Commercial real estate companies and investors, especially small-to-medium sized organizations, are increasingly at risk for cybersecurity, social engineering hacks and other cyberattacks. A social engineering attack occurs when hackers exploit a human interaction to obtain sensitive user information or infect computers with malware.

In the recent Seyfarth Real Estate Market Sentiment Survey, real estate executives reported that 69% of them were concerned about a cyberattack striking in 2019. This compares with 46% in 2018, a significant increase. While the media focuses on hacks in the financial, retail and healthcare sectors, the commercial real estate sector is no stranger to unwarranted cyberattacks. According to Bisnow Real Estate News in June 2018, a cybersecurity event hit over one-third of real estate firms in the past two years.

Half of those respondents to the Bisnow survey felt inadequately prepared for an attack. Because financial gain motivates most incursions, the real estate industry is a key target since it is loaded with information hackers seek, including credit card numbers, payroll data and wire-transfer information.

Cyber Insurance Coverage for Small-to-Midsize Businesses Owners

While many business owners simply endorse cyber coverage onto their businessowners policy (BOP), this approach can fail. When it does, remediation expenses and first-and third-party damages can cripple a smaller business owner. Public relations coverage, business interruption and sometimes third-party losses that can occur after fraudulent wire transfers may leave the business owner with inadequate coverage limits or with no coverage at all. Cyber coverage under the BOP can mislead business owners into thinking they are adequeately covered when they are in fact far from it. Today’s risks require specialized coverage. Work with a broker that understands your exposure and has built deep relationships with underwriters at the carriers who specialize in this critical coverage. These relationships and depth of experience can help ensure that if a hack occurs, your cyber insurance will respond quickly to protect your business.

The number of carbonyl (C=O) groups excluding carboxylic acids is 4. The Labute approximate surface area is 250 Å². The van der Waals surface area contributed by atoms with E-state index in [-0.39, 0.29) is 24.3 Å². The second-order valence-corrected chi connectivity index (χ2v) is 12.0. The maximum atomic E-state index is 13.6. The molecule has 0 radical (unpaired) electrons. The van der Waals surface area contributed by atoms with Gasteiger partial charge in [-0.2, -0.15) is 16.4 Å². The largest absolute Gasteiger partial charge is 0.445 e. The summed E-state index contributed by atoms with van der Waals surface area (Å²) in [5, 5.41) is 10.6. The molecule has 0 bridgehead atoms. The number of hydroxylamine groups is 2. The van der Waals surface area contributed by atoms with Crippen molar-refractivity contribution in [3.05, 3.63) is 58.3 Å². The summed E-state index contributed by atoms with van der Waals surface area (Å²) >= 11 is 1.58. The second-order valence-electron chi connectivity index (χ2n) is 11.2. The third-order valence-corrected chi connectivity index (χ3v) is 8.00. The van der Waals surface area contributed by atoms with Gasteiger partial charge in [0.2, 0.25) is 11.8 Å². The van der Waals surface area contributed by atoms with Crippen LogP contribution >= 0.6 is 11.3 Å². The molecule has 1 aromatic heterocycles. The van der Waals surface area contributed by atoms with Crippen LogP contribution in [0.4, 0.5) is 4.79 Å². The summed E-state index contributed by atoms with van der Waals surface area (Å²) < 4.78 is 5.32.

Best Practices for Real Estate Firms

A Google search will list many cyber response plans. However, a response plan developed for a health organization, for example, may not fit the needs of a commercial real estate company. Begin with your cyber insurer, which may offer a plan and even cyber assessments and training tools. Trade associations like the Institute of Real Estate Management may offer templates that can help smaller real estate firms tackle the complicated task of developing a cyber plan.

According to Lewis and Brisbois, a provider of cyber legal training and cyber-response teams, here are some best practices in cyber planning for small-to-medium sized multi-family real estate investors.

Create a cyber response team. A senior officer of your company should lead an incident response team. The team should hold occasional dry runs to ensure each team member knows how to respond. Build your team with an executive who can make rapid decisions, a team leader who will coordinate responses and contact outside sources and security, and information technology (IT) first-responders. In planning, be sure to include representatives from key departments including legal, public relations, risk management and finance. When you hear the phrase “enterprise risk management (ERM),” an integrated approach to protecting your organization, your cyber response plan should be at the forefront of your organization’s ERM efforts.